Tuesday, July 31, 2007

I frequently get emails from homeowners asking for help regarding their
home remodeling contractor. Usually the contractor has obtained
thousands of dollars from the homeowners before the job has begun, then
begins to show up less often and becomes difficult to reach. Much of
the time the contracts they have entered into with the contractor are
vague and the scope of work is less than detailed. Many homeowners are
confronted with the contractor asking for more money than was agreed
upon via the contract. Not knowing their (homeowners) rights, they hand
it over even though they don't really understand why the need for the
additional money but they "trust" the contractor; some are intimidated
and just don't want to create any problems.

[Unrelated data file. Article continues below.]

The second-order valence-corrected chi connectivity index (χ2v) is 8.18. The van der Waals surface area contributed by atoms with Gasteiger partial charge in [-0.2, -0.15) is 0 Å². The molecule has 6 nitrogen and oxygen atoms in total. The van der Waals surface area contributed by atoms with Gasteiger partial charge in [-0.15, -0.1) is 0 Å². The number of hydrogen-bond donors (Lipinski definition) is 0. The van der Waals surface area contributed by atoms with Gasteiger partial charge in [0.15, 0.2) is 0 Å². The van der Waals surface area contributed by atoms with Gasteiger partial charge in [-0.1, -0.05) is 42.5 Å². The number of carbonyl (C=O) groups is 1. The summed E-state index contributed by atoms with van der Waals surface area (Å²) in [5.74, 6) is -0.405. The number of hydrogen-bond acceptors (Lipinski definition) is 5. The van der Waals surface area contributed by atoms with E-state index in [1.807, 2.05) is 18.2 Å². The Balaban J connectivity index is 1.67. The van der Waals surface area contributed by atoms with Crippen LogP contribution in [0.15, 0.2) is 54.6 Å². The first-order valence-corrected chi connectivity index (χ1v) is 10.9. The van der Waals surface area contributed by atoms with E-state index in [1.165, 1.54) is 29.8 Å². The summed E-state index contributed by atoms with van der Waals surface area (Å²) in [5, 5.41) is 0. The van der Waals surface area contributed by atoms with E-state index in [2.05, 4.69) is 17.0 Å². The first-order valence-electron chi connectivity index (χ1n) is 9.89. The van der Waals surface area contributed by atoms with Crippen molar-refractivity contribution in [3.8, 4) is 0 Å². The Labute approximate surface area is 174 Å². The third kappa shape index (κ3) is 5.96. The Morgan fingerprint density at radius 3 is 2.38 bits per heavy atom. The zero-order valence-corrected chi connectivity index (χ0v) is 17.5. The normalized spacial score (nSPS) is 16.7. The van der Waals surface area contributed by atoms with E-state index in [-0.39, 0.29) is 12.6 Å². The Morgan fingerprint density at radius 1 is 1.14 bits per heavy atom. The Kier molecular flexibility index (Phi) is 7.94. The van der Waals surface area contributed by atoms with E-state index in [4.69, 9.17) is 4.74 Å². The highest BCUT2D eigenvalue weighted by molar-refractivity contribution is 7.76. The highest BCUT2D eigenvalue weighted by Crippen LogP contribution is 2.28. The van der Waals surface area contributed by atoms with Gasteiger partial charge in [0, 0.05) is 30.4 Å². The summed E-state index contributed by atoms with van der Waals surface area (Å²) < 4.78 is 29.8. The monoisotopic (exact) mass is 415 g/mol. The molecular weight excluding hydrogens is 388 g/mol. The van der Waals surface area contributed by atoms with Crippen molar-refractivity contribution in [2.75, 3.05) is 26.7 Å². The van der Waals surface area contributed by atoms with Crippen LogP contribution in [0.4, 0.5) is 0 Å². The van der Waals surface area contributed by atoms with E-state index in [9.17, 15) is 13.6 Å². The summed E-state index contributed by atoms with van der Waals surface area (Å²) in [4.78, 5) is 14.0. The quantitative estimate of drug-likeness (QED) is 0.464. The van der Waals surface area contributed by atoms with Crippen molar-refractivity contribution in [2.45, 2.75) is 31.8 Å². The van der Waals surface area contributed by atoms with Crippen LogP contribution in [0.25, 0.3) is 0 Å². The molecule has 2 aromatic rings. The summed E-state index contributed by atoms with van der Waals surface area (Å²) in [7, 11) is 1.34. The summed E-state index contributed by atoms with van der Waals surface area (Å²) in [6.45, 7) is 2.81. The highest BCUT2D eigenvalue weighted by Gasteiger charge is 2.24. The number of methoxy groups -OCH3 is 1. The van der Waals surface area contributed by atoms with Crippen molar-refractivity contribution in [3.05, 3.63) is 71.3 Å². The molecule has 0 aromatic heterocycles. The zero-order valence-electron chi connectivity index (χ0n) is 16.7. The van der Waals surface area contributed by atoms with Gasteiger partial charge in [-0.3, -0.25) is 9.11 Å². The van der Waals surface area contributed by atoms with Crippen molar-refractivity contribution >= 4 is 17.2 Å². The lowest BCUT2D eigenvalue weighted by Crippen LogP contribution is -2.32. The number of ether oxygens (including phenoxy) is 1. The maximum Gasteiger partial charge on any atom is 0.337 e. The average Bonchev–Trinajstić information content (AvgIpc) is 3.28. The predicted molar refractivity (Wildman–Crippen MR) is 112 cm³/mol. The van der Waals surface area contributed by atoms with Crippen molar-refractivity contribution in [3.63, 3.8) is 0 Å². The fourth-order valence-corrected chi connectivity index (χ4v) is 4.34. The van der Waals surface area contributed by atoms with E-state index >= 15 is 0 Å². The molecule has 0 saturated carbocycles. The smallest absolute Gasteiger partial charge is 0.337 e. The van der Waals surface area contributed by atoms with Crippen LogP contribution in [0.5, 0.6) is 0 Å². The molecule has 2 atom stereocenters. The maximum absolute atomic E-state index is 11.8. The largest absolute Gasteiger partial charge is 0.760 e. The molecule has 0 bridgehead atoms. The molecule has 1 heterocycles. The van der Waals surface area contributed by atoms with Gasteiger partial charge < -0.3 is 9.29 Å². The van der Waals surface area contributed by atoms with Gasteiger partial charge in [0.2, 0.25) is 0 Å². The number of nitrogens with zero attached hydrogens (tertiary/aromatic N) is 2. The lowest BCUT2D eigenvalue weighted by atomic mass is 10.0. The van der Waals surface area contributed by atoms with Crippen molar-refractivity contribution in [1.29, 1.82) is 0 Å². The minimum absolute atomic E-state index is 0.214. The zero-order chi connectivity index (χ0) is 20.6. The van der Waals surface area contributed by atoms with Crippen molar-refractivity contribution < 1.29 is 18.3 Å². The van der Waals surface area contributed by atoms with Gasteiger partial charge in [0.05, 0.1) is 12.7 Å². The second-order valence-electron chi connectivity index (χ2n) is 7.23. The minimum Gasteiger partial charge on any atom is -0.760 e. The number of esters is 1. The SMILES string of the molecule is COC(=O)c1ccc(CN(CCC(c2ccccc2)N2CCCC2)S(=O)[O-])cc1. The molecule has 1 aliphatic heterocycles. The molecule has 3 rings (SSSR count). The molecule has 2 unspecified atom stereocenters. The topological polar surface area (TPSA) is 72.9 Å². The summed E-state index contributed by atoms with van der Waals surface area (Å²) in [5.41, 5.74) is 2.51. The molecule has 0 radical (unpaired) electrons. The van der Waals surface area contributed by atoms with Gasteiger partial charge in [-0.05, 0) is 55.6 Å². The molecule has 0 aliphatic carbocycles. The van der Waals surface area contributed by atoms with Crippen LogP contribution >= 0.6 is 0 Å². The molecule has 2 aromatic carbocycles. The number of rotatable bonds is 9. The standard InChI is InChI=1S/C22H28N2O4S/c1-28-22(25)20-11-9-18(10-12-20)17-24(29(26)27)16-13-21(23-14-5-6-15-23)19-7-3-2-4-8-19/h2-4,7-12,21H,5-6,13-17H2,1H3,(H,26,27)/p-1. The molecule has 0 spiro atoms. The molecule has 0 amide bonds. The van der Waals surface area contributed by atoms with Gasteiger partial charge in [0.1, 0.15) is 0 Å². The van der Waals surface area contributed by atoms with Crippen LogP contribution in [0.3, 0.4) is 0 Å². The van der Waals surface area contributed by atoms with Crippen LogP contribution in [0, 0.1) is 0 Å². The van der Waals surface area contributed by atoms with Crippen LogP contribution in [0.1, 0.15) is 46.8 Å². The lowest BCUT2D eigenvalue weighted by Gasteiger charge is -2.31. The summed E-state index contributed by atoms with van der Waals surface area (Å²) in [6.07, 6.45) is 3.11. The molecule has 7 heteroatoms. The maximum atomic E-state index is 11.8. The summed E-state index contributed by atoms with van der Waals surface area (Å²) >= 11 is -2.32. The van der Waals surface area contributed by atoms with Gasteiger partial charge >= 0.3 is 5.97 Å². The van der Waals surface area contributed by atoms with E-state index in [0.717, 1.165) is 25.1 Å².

I cannot stress enough how important it is to be in control of your home remodeling
project be it big or small. Knowing your rights from the get go and
having a well written contract that protects you is key to having that
control. If you're adding on to the square footage of your home it,
getting an attorney to review your contract is highly recommended.

Knowing your state's contractor laws, what the legal dollar amount or
percentage of the contract that can be obtained from the homeowner to
start the project are other considerations. I cover all of this on my
site with href="http://www.contractorsfromhell.com/hiring_remodeling_contractors.html">Tips
on Hiring Home Remodeling Contractors.

This past week I received a good example of why everyone homeowner should have an
attorney review their contract. A woman in California is shocked to
find herself at odds with her contractor and cannot believe how his
personality has suddenly changed to the point where he begins yelling